Once popular social news website Digg.com is changing its interface. Digg was a successful social networking site before its founder Kevin Rose brought the new version Diggv4 which was one of the biggest fail in the tech industry. See the old version of Digg.com that was live before the very recent interface changes down below.
After that fail, the new CEO was appointed and the company accepted they have done things wrong and will be rolling most of the changes back, which they did and some of their users came back.
Why Diggv4 failed?
Back when Diggv4 was launched, a month later Mashable conducted a web poll in which its readers by large showed their preference for the previous version of the site as version 3 bagged 78.4% of the total votes.
6 reasons for Diggv4 failure (via searchengineland)
Not only did the launch of Digg v4 mute the voice of the community and took a totally new direction, the new version of Digg offered no additional benefits rather took away most of the helpful and beloved features including:
- The Ability to See What You Have Submitted – People tend to use social news sites to bookmark things and look back as to what they liked/disliked and Digg.
- Favorites – Users could star items that they loved (even if they didn’t find and sumbit to Digg) and bookmark them for later consumption.
- Categories – Digg had started being predominately tech related news, but evolved into all types of news and featured many distinct categories (and the ability to block specific categories). The categories were condensed and users were subjected to all types of content during launch.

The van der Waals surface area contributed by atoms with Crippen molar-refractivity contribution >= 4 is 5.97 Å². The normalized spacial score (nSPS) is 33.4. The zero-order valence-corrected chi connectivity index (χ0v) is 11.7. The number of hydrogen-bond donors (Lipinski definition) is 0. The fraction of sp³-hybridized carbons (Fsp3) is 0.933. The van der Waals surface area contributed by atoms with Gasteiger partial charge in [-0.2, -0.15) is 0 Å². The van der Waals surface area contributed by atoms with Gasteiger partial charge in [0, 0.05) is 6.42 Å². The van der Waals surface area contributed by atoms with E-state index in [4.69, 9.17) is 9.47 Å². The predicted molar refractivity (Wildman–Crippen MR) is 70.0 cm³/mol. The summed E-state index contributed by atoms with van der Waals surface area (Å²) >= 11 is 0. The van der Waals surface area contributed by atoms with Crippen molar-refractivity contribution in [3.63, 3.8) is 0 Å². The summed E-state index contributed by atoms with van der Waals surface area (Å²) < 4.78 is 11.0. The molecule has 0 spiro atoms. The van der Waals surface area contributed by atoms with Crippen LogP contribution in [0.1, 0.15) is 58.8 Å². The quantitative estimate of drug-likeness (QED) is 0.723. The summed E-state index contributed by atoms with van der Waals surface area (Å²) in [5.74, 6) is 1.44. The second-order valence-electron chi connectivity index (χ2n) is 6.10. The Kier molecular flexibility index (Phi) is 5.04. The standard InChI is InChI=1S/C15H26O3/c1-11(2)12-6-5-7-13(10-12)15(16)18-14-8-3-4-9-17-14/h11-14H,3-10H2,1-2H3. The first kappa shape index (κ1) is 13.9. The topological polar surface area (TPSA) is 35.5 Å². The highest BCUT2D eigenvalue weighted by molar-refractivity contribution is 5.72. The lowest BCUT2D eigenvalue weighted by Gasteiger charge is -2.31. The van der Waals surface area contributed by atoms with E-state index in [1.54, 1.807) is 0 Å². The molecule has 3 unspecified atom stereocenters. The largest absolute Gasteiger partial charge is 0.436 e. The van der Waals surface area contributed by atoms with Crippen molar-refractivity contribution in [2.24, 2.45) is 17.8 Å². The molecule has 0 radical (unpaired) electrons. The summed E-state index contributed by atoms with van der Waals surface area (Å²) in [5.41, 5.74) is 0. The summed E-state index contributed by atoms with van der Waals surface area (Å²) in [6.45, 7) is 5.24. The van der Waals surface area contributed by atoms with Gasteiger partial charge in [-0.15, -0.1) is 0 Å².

- Time Stamps – Appending a time and date shows how fresh an article is and these were mysteriously missing during launch. Time stamps are also missing in the new search feature which makes searching for current news difficult.
- Legacy Article Vote Counts – All of the existing votes on articles were removed and had zero Diggs. Looking back on popular stories sorted by the number of Diggs helped in searches and was a way of finding if great content had already been shared. Digg v4 broke the vote count on all stories on the site and off-site for those publishers who had implemented their buttons and badges.
- The Bury Button – This was the most flagrant offense in my eyes as it affirmed the change in direction of the site. The bury button allowed the community to degrade content that was not fit for Digg and gave the community a voice on content that was not acceptable and self-patrol.
But today digg has sent invitations to a limited poll of diggers (Chip hazard got an invite) to test their new interface. Before this there was no news that digg will be launching a new interface. In the new layout its more neat with a web 2.0 look with only one ad spot on the page.
This is the new profile page at digg.com:
This is yet to be posted on Digg itself, however we are still going through all of the design changes. Stay tuned as we shall definitely report more about the new interface of Digg.com in further posts.